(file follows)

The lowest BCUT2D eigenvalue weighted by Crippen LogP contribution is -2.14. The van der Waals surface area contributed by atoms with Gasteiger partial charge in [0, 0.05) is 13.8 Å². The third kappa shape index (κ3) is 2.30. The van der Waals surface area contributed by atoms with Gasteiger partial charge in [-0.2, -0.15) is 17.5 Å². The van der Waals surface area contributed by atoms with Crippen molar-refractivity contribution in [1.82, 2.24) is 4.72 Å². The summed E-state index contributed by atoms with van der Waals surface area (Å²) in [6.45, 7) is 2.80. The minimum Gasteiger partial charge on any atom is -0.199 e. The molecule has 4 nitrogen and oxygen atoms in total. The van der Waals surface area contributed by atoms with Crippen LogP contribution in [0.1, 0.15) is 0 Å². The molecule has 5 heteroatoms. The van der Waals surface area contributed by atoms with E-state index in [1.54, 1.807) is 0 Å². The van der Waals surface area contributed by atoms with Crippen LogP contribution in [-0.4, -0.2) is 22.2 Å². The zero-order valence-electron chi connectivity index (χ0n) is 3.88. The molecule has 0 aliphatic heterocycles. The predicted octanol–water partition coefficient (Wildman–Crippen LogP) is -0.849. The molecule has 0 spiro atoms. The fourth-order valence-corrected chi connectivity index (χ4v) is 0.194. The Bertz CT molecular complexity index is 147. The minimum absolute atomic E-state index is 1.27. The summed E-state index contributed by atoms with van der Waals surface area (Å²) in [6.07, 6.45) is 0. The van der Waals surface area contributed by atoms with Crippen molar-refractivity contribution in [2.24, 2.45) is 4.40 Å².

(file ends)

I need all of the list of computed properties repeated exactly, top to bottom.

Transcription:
The lowest BCUT2D eigenvalue weighted by Crippen LogP contribution is -2.14. The van der Waals surface area contributed by atoms with Gasteiger partial charge in [0, 0.05) is 13.8 Å². The third kappa shape index (κ3) is 2.30. The van der Waals surface area contributed by atoms with Gasteiger partial charge in [-0.2, -0.15) is 17.5 Å². The van der Waals surface area contributed by atoms with Crippen molar-refractivity contribution in [1.82, 2.24) is 4.72 Å². The summed E-state index contributed by atoms with van der Waals surface area (Å²) in [6.45, 7) is 2.80. The minimum Gasteiger partial charge on any atom is -0.199 e. The molecule has 4 nitrogen and oxygen atoms in total. The van der Waals surface area contributed by atoms with Crippen LogP contribution in [0.1, 0.15) is 0 Å². The molecule has 5 heteroatoms. The van der Waals surface area contributed by atoms with E-state index in [1.54, 1.807) is 0 Å². The van der Waals surface area contributed by atoms with Crippen LogP contribution in [-0.4, -0.2) is 22.2 Å². The zero-order valence-electron chi connectivity index (χ0n) is 3.88. The molecule has 0 aliphatic heterocycles. The predicted octanol–water partition coefficient (Wildman–Crippen LogP) is -0.849. The molecule has 0 spiro atoms. The fourth-order valence-corrected chi connectivity index (χ4v) is 0.194. The Bertz CT molecular complexity index is 147. The minimum absolute atomic E-state index is 1.27. The summed E-state index contributed by atoms with van der Waals surface area (Å²) in [6.07, 6.45) is 0. The van der Waals surface area contributed by atoms with Crippen molar-refractivity contribution in [2.24, 2.45) is 4.40 Å².